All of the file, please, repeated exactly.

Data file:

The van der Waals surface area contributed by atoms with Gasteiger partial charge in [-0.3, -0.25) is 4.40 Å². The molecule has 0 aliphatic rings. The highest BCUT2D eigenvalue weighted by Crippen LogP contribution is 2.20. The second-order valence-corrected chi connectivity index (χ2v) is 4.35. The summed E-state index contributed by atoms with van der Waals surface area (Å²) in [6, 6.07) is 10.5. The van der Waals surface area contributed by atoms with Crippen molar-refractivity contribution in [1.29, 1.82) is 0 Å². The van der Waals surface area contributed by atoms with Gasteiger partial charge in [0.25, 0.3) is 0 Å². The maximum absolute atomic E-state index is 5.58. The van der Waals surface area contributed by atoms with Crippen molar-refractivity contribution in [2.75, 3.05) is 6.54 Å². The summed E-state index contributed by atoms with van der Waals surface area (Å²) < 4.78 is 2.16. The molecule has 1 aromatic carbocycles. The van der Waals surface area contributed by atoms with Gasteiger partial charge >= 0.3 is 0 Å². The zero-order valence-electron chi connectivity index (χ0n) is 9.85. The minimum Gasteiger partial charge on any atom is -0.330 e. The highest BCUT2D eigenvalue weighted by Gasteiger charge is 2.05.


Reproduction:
The van der Waals surface area contributed by atoms with Gasteiger partial charge in [-0.3, -0.25) is 4.40 Å². The molecule has 0 aliphatic rings. The highest BCUT2D eigenvalue weighted by Crippen LogP contribution is 2.20. The second-order valence-corrected chi connectivity index (χ2v) is 4.35. The summed E-state index contributed by atoms with van der Waals surface area (Å²) in [6, 6.07) is 10.5. The van der Waals surface area contributed by atoms with Crippen molar-refractivity contribution in [1.29, 1.82) is 0 Å². The van der Waals surface area contributed by atoms with Gasteiger partial charge in [0.25, 0.3) is 0 Å². The maximum absolute atomic E-state index is 5.58. The van der Waals surface area contributed by atoms with Crippen molar-refractivity contribution in [2.75, 3.05) is 6.54 Å². The summed E-state index contributed by atoms with van der Waals surface area (Å²) < 4.78 is 2.16. The molecule has 1 aromatic carbocycles. The van der Waals surface area contributed by atoms with Gasteiger partial charge >= 0.3 is 0 Å². The zero-order valence-electron chi connectivity index (χ0n) is 9.85. The minimum Gasteiger partial charge on any atom is -0.330 e. The highest BCUT2D eigenvalue weighted by Gasteiger charge is 2.05.